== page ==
We decided to walk to the Sun Studios for the 5:30 pm tour along Beale Street so we could view the famous Elvis statue. For those of you who don’t know Sun Studio is the birthplace of Rock N’ Roll and discovered BB King to Elvis to Johnny Cash to Jerry Lee Lewis, there are music legends everywhere you look. I got goose pimples standing in the very same spot where Elvis first recorded, and it was like being a child again with all the memorabilia from all the artists my parents had in our front room. The tours leave on the hour and last 45 minutes and are so worth it. If you’ve got the voice, you can book a recording session, I didn’t disgrace the fabled Sun Studios with my singing voice!

We had a few hours of R&R at the hotel before heading out for some BBQ food and then experiencing the famous Peabody Rooftop Parties – the food and entertainment in Memphis will be blogs in themselves so no need to venture off our Elvis path.

Historic Peabody Hotel

We rose on day two with sore heads and missed breakfast as we were checking out we were surprised by a Peabody tradition – the ‘Peabody Duck March’ where the famous ducks come out of the lift and walk down the red carpet to the fountain for a nice swim! It was almost surreal seeing it but we were so glad we did – they do this daily at 11am and 5pm, don’t be like us and nearly miss it!

We headed over to the Beauty Shop Restaurant for brunch. This hip and trendy restaurant is styled on a 50’s beauty salon and what links this to Elvis you may ask – it was formerly Priscilla Presley’s go-to for her curl and dye. A few excellent Bad Boy Bloody Mary’s with some Eggs Benedict gave us the fuel for our next stop, the Holy Grain for all of us Elvis buffs – GRACELAND!

The Guest House at Graceland

Whilst we would have stayed at the Peabody for longer, we wanted to get the full Graceland experience, so it made sense to stay at The Guest House at Graceland, which is located just a few steps away from the Graceland mansion. This AAA Four Diamond Resort (in British, this is a four-star hotel!) was influenced by Elvis himself when archivists unearthed an architectural design done for Elvis while he was alive that included a recording studio and “a place where he wanted his friends to stay.” He called it the guest house. Opened in 2016, the $92m hotel has all of Elvis’ signature swagger with Priscilla herself overseeing all the design aspects (it’s said that Priscilla and Lisa Marie are regular visitors to the guesthouse, but we didn’t see them, unfortunately).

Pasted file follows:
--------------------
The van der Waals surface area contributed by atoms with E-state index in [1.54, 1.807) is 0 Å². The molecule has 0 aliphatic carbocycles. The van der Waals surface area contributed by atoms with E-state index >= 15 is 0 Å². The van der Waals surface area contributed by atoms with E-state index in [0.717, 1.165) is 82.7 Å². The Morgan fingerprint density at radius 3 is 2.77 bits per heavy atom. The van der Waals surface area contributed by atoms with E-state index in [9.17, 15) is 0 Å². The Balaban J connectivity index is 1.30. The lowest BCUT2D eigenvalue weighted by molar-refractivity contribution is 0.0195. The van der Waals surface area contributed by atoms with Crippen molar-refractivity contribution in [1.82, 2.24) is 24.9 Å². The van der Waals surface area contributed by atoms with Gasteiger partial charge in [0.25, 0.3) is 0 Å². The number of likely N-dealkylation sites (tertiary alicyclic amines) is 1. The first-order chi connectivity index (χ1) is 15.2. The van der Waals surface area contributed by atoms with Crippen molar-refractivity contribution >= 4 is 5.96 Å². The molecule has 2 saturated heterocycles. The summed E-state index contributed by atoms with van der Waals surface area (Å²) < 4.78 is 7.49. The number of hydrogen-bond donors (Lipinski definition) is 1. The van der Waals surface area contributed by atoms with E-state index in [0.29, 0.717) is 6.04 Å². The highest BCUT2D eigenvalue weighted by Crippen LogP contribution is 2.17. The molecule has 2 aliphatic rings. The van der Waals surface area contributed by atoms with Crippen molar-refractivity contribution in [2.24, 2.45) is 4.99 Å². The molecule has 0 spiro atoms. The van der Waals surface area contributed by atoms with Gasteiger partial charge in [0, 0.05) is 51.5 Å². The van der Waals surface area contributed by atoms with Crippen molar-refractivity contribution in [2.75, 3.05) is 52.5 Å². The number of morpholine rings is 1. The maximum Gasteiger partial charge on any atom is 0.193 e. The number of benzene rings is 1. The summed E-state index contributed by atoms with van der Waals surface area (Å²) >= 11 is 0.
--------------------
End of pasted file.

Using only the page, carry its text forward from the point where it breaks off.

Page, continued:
We didn’t stay in either of the two King Suites which are modelled on Elvis’ Las Vegas hotel room and the other the master bedroom at Graceland. We had a ground-floor room which really felt like we were staying in Graceland with the King himself. Check-in was a breeze as a Bon Voyage client, they really love us here and go out of their way to make us feel extra special.

What I really loved about staying here was all the subtle ways in which the Guesthouse pays homage to Elvis, it really isn’t big, bold and brash as you’d expect from somewhere like Las Vegas. For example, the staircase is breathtaking but it’s only until you visit Graceland that you see it was modelled on the entrance then the light fitting just looks like well a light fitting but when you do a closer inspection you see they are arranged around E’s and P’s, lobby chairs with pointed backs to resemble Elvis’ upturned collar, subtle but it works. Forgot to mention, that every evening there are complimentary peanut butter and banana sandwiches.


Graceland is the most famous rock n’ roll residence in the world? It certainly is for me, and I can’t think of another of its stature. I was expecting it to be huge but it is a lot smaller than say celebrities’ houses of the present day but that doesn’t take anything away from how beautiful it is and the feeling you get walking up the drive and through the front door. The tour is conducted through an audio guide (narrated by Lisa-Marie) on a tablet however since I have wanted to visit Graceland for like forever, I splurged on Ultimate VIP Tour tickets.  This got me a tour of Graceland with an expert guide (group of no more than 10 people), a self-guided tour of Elvis’ Custom Jets, entry into the Elvis Presley’s Memphis complex as well as a host of VIP add-ons like meal vouchers, VIP merchandise, photo opportunities etc, I thought it was good value at $196.

I was really overwhelmed walking through Graceland, no two rooms truly are the same and as it is largely untouched, I kept looking out for the King to walk down the stairs – you really do feel like a guest when you visit. One thing for sure is that Elvis truly had a unique style when it came to interior design.

The living room is magnificent, I loved the huge white sofa and the glass windows with bright peacocks painted on them. You’ll notice that there are TVs everywhere, Elvis loved his telly and he made sure that he could see a TV no matter where he was sitting in Graceland.

Throughout the tour you keep passing the staircase to the second floor, we’re not allowed up there because that was exactly how Elvis had it when he was alive, guests had the run of Graceland, but they were not permitted on the second floor.

You see his parents and then his Grandmother Minnie’s bedroom with its purple colouring and poodle wallpaper which was designed by Minnie herself.